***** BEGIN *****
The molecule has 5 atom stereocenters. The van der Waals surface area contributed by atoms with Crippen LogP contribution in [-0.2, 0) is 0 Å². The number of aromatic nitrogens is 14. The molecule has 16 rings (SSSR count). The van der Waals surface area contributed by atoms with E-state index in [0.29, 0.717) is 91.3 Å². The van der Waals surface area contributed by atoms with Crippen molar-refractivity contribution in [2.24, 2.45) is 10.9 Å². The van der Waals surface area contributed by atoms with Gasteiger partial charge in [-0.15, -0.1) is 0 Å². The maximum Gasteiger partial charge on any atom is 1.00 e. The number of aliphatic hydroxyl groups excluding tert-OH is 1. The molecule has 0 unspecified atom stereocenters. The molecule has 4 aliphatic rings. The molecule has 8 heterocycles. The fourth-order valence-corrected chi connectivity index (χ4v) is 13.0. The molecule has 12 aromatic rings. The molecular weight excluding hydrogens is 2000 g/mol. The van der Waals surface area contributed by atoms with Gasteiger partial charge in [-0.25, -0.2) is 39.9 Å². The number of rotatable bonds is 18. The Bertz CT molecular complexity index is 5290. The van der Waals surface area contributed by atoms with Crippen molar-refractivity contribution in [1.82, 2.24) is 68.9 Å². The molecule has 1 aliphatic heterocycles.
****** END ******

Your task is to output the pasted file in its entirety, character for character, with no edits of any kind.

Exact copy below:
The molecule has 5 atom stereocenters. The van der Waals surface area contributed by atoms with Crippen LogP contribution in [-0.2, 0) is 0 Å². The number of aromatic nitrogens is 14. The molecule has 16 rings (SSSR count). The van der Waals surface area contributed by atoms with E-state index in [0.29, 0.717) is 91.3 Å². The van der Waals surface area contributed by atoms with Crippen molar-refractivity contribution in [2.24, 2.45) is 10.9 Å². The van der Waals surface area contributed by atoms with Gasteiger partial charge in [-0.15, -0.1) is 0 Å². The maximum Gasteiger partial charge on any atom is 1.00 e. The number of aliphatic hydroxyl groups excluding tert-OH is 1. The molecule has 0 unspecified atom stereocenters. The molecule has 4 aliphatic rings. The molecule has 8 heterocycles. The fourth-order valence-corrected chi connectivity index (χ4v) is 13.0. The molecule has 12 aromatic rings. The molecular weight excluding hydrogens is 2000 g/mol. The van der Waals surface area contributed by atoms with Gasteiger partial charge in [-0.25, -0.2) is 39.9 Å². The number of rotatable bonds is 18. The Bertz CT molecular complexity index is 5290. The van der Waals surface area contributed by atoms with Crippen molar-refractivity contribution in [1.82, 2.24) is 68.9 Å². The molecule has 1 aliphatic heterocycles.